Many of us have seen the video account of NFL player, Ray Rice, apparently striking his then fiancé, Janay Palmer, knocking her unconscious. The assault occurred seven months ago, and the video released on Monday has rocked the NFL. It has once again brought the issue of domestic violence back to center stage. While controversy swirls around the NFL’s response to Rice’s behavior, some may also have questions about the victim’s response to the events, and her apparent support of her new husband. The psychological dynamics of domestic violence are complex, and it can be difficult to understand why a victim of abuse would defend and support an abusive partner.
This week, there has been a great deal of discussion and debate on social media about this case and the broader questions about why women stay in abusive relationships. Many argue that the better question is why men batter women. Both questions are important, and neither have simple answers. Domestic violence usually happens behind closed doors, often hidden from friends and family. It reminds us, once again, of the abuse many women experience in relationships every day. What is essential, however, is to understand that victims are not to blame for the abuse they endure, and perpetrators of violence are responsible for their abusive behaviors.
Even with increased awareness and decreased tolerance, domestic violence is still a significant problem. According to the National Coalition against Domestic Violence (2014), almost 43 million women in the U.S. have experienced physical violence, rape, or stalking by an intimate partner at some time in their life. As many as 1 in 3 women have been physically abused by their partner, with over three million women enduring severe physical violence. Currently, intimate partner violence accounts for 15% of all violent crime, and women between the ages of 18 and 14 are most frequently victimized. It remains an epidemic that impacts people regardless of age, race, gender, sexual preference, religion, or socioeconomic status.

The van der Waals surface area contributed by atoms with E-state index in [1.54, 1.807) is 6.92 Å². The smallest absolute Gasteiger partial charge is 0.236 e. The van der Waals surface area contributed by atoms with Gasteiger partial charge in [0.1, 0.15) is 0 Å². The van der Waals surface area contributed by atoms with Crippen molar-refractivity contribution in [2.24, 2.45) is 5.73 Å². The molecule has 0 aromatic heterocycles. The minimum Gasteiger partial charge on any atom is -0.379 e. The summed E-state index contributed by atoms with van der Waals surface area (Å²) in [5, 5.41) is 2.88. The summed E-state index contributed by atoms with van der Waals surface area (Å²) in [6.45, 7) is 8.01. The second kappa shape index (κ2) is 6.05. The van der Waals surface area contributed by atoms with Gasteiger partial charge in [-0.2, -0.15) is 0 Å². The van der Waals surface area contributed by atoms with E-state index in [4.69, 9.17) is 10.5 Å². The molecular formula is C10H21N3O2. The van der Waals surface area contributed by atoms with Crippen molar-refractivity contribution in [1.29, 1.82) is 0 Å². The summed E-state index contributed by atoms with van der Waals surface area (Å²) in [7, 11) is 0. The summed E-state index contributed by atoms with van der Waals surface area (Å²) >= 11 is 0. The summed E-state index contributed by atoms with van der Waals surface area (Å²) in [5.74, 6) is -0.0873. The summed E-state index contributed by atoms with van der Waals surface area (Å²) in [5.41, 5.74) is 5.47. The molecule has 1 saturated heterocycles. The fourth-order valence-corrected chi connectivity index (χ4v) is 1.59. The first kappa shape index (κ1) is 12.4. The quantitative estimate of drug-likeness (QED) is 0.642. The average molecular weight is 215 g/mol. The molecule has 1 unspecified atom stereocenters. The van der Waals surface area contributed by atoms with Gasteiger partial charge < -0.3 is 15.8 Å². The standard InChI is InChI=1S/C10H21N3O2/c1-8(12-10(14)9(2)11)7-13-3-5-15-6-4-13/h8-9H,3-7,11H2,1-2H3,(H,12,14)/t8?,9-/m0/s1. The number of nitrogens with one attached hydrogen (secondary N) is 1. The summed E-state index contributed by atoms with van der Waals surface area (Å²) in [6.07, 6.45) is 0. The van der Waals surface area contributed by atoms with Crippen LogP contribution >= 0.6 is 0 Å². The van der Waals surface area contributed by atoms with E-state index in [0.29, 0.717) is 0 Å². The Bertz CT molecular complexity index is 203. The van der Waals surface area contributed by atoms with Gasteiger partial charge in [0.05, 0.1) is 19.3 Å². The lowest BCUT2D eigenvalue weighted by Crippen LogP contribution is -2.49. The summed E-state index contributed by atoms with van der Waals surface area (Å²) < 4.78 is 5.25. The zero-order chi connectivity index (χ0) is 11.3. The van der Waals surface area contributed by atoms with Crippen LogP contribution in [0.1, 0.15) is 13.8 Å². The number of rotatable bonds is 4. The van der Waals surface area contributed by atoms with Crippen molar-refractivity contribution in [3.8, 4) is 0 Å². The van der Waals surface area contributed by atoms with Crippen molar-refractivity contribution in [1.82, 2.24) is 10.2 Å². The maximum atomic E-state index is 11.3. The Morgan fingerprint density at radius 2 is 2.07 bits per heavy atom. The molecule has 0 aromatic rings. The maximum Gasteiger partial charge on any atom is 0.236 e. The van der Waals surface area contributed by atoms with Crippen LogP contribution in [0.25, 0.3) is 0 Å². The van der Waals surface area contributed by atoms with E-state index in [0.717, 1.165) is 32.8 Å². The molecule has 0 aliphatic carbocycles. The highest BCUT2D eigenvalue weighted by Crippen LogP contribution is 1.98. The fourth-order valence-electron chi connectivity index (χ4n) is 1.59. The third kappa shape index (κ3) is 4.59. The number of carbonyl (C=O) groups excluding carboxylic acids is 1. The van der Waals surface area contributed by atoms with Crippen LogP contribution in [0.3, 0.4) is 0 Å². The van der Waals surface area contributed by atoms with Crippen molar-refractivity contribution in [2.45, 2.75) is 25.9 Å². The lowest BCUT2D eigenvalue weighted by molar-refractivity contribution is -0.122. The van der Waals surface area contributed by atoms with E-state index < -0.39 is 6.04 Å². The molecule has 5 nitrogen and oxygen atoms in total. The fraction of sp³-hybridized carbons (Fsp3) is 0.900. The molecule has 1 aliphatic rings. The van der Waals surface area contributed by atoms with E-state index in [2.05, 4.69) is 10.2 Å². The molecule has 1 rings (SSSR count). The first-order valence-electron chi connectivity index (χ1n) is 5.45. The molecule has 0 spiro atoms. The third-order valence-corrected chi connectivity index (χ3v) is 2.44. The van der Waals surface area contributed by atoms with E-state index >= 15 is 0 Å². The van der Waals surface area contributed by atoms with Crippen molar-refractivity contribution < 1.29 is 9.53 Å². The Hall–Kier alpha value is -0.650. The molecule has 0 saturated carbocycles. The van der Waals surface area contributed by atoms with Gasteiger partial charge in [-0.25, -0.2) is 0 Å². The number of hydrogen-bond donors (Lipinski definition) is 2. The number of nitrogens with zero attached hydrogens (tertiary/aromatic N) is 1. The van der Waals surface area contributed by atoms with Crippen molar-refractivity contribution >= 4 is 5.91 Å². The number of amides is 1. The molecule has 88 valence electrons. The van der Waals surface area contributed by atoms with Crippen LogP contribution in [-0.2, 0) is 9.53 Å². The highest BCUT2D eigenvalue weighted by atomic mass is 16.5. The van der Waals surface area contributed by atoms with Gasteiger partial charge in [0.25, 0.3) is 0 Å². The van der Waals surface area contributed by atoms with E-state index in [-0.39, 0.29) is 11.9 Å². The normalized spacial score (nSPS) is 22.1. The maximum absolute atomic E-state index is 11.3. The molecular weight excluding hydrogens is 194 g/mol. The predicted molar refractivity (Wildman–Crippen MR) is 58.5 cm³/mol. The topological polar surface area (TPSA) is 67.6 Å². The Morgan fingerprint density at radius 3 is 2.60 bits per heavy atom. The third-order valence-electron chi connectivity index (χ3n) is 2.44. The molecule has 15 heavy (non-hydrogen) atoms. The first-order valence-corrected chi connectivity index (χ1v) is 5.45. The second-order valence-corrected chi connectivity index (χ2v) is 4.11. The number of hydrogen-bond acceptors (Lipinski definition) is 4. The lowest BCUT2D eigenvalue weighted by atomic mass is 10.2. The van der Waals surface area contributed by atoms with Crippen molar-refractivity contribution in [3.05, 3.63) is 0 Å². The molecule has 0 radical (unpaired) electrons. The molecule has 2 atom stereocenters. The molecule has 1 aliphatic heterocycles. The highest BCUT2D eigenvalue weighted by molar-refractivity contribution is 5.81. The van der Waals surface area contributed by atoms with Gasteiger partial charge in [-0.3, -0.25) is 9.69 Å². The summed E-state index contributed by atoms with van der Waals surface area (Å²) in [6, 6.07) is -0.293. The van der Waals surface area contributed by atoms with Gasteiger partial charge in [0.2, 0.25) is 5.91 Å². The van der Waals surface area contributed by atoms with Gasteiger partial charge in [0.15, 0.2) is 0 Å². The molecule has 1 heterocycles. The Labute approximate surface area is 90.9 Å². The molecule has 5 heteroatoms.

The Psychological Dynamics of Domestic Violence
It is not uncommon for a victim of domestic violence to remain with an abusive partner, or return to the relationship one or more times after leaving. Victims may also choose to support and defend their abusive partner. On September 10, NBC news shared statements Janay Rice made on Instagram, supporting her husband. She said, “To take something away from the man I love that he has worked his ass of for all his life just to gain ratings is horrific" (Jarrett, 2014). While this is just one victim’s statement, it does provide some insight into the dynamics of abuse. Physical abuse is one type of domestic violence, and it is often what leads to legal interventions. However, domestic violence, in any form, is ultimately about power and control. This power and control is not only exerted through physical abuse, but also emotional, sexual, and other types of abuse. The National Network to End Domestic Violence (2014) identifies these types of domestic abuse:
- Physical Abuse: Physical abuse is a powerful way for an abusive person to exert control and instill fear. Physical abuse may emerge when a victim tries to leave, and this can be the most dangerous time for a victim and her children. Physical abuse includes: hitting, slapping, punching, licking, choking/strangling, using weapons, threats to use weapons, destroying property, denying medical treatment, and hurting of killing pets.